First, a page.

As 2013 comes to a close, it's clear to me that much of the rhetoric about privacy's death was not only premature but downright wrong. Just in this past week, there have been several events that point to how very alive and critically important the topic of privacy is:
The US Senate Committee on Commerce, Science, and Transportation released a report (in advance of a public hearing) about the practices of the data brokerage industry, and how they impact consumers. The report claims that "data brokers operate behind a veil of secrecy, subject to limited statutory consumer protections." This certainly portends the possibility of new legislation being introduced by the committee in 2014.
US District Court Judge Richard Leon ruled that the bulk collection of millions of Americans' call records likely violates the Fourth Amendment of the Constitution. While conflating surveillance with marketing privacy is a dangerous thing, I suspect that this ruling will draw further attention to the volume, scale, and methods of data collection, irrespective of who's doing the collecting.
Earlier this month The Information Technology & Innovation Foundation (ITIF) published a prediction that the U.S. cloud computing industry stands to lose up to $35 billion by 2016 thanks to the National Security Agency (NSA) PRISM project, leaked to the media in June. We think this estimate is too low and could be as high as $180 billion or a 25% hit to overall IT service provider revenues in that same timeframe. That is, if you believe the assumption that government spying is more a concern than the business benefits of going cloud.
Having read through the thoughtful analysis by Daniel Castro at ITIF, we commend him and this think tank on their reasoning and cost estimates. However the analysis really limited the impact to the actions of non-US corporations. The high-end figure, assumes US-based cloud computing providers would lose 20% of the potential revenues available from the foreign market. However we believe there are two additional impacts that would further be felt from this revelation:
1. US customers would also bypass US cloud providers for their international and overseas business - costing these cloud providers up to 20% of this business as well.
2. Non-US cloud providers will lose as much as 20% of their available overseas and domestic opportunities due to other governments taking similar actions.
Let's examine these two cases in a bit more detail.
I had the privilege of watching the recent NSA surveillance story unfold from my hotel room in London this June. Seeing the story from a decidedly non-American viewpoint got me thinking a bit differently about the implications for our society. From my point of view — no matter how you define the squishy and now beat-to-death “big data” concept — the NSA story has moved it from something “they use” to something that is uncomfortably close to where we live our lives. In other words, big data just moved in next door and is peeking over our fences into our living rooms. Eeek.
There are lots of socio-political issues with this, and I’m not even going to go there. However, the way that I see it, this incident will ultimately create a lot of opportunity for businesses savvy enough to get ahead of it the can of worms now squirming in our laps.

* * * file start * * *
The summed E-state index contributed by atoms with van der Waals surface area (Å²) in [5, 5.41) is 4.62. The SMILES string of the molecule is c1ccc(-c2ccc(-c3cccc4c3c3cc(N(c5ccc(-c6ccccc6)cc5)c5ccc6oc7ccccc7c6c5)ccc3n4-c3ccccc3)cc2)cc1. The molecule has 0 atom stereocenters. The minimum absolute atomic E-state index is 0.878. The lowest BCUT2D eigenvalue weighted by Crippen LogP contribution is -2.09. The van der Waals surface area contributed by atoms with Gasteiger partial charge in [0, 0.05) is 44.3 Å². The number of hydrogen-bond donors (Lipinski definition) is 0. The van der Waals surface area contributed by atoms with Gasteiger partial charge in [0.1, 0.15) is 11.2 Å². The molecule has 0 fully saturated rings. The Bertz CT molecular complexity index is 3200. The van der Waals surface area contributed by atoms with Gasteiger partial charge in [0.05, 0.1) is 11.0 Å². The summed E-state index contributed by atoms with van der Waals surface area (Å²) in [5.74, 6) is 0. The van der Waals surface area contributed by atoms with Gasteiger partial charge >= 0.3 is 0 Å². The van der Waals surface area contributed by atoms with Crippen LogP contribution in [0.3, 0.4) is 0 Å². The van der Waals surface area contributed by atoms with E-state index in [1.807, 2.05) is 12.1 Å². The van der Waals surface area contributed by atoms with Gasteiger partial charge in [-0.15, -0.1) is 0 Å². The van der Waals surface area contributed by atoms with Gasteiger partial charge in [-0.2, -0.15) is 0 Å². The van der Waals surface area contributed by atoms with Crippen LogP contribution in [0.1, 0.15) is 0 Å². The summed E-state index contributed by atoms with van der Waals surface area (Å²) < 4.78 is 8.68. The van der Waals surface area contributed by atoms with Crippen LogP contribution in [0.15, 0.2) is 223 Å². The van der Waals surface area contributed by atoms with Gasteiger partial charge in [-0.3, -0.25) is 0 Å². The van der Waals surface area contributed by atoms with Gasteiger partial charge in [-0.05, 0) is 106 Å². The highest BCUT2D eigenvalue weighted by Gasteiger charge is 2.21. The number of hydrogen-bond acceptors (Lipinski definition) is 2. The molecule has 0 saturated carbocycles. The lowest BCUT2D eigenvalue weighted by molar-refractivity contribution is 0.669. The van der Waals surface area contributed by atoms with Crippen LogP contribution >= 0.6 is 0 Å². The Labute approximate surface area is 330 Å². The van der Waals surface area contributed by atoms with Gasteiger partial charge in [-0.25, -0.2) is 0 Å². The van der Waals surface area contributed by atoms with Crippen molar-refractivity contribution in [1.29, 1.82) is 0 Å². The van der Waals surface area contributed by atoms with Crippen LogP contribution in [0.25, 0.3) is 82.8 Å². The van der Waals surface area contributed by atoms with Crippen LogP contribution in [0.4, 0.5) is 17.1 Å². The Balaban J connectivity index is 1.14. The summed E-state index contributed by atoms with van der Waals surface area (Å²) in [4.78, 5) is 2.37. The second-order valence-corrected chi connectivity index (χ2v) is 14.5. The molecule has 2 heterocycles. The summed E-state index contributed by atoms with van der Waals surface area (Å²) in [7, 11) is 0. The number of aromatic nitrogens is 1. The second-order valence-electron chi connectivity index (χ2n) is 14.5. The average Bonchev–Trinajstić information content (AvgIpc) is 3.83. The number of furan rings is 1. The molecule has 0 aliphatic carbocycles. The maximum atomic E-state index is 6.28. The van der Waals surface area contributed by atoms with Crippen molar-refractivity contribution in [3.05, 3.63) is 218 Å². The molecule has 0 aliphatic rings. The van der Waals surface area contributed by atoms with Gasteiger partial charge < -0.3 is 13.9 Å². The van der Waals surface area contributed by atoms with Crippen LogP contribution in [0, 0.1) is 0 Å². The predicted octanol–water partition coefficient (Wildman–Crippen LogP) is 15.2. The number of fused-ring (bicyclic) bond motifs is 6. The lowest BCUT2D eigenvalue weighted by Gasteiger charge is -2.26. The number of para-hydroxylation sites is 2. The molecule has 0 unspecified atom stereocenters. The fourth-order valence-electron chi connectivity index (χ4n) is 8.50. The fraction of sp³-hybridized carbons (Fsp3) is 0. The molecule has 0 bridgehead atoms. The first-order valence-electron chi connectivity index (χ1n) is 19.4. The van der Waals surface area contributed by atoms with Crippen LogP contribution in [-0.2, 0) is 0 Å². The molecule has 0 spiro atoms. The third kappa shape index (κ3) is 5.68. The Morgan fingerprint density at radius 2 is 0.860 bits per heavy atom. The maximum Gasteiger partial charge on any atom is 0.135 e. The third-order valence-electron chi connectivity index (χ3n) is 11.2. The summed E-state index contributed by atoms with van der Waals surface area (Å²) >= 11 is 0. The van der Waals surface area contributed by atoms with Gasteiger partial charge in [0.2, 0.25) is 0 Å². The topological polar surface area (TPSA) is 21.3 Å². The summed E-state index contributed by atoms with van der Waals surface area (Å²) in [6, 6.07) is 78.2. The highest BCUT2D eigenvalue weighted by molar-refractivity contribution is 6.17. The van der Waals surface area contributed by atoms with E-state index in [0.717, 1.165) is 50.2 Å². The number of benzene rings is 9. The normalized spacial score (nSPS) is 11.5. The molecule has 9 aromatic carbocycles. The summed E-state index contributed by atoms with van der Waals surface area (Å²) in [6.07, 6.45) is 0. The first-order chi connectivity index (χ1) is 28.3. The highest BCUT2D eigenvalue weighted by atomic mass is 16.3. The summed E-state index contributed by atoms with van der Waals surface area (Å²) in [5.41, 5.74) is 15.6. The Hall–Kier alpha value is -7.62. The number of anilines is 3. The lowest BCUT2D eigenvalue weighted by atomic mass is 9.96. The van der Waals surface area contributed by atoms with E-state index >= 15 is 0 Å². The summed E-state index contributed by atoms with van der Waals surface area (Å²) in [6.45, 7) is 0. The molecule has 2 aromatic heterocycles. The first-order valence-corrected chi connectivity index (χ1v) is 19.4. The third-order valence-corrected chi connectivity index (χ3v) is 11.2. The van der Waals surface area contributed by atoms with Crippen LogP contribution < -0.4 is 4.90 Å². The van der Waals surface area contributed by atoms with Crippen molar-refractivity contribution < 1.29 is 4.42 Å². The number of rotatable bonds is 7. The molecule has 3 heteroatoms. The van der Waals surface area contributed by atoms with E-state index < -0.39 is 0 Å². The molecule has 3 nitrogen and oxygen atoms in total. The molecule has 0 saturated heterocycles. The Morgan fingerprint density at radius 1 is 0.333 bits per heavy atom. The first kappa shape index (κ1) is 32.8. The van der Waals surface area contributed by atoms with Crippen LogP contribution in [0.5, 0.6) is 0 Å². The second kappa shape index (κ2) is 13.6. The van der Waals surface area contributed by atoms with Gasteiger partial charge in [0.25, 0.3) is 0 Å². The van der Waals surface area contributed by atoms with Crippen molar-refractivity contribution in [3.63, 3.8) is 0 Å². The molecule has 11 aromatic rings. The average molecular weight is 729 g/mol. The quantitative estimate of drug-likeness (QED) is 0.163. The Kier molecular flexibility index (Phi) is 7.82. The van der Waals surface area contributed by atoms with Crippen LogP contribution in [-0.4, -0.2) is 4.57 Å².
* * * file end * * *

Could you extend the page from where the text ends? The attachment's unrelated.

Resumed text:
I think one of two things is going to happen. Either: 1) the US general public will shrug and go back to business as usual and this story will die, or 2) the public outrage will demand governmental oversight and accountability resulting in a tightening of our legal system. The latter case would be an example of how digital disruption, a topic we have written and blogged about for a while, is not just a business thing. It’s a cultural phenomenon that will rock our society for a long time.
As data flows between countries with disparate data protection laws, firms need to ensure the safety of their customer and employee data through regulatory compliance and due diligence. However, multinational organizations often find global data privacy laws exceedingly challenging. To help our clients address these challenges, Forrester developed a research and planning tool called the Data Privacy Heat Map (try the demo version here). Originally published in 2010, the tool leverages in-depth analyses of the privacy-related laws and cultures of 54 countries around the world, helping our clients better strategize their own global privacy and data protection approaches.
Regulation in the data privacy arena is far from static. In the year since we last updated the heat map, we have seen many changes to how countries around the world view and enforce data privacy. Forrester has tracked and rated each of these 54 countries across seven different metrics directly within the tool. Among them, seven countries had their ratings change over the past year. Some of the most significant changes corporations are concerned with involve:
New national omnibus data privacy laws spanning private and/or public industry. Data privacy regulation, when looked at globally, forms a spectrum of maturity beginning with spotty industry or situation-specific laws all the way to omnibus frameworks. As you might expect, responsible corporations prefer to engage in business practices where the data privacy laws are clearly-defined and transparent. For instance, countries such as Brazil and China are in the process of moving towards potential omnibus laws which will replace a multitude of sectoral and situation-based laws. Other countries, such as Colombia and Singapore, have recently passed far-reaching omnibus laws, also replacing a patchwork of prior sectoral laws.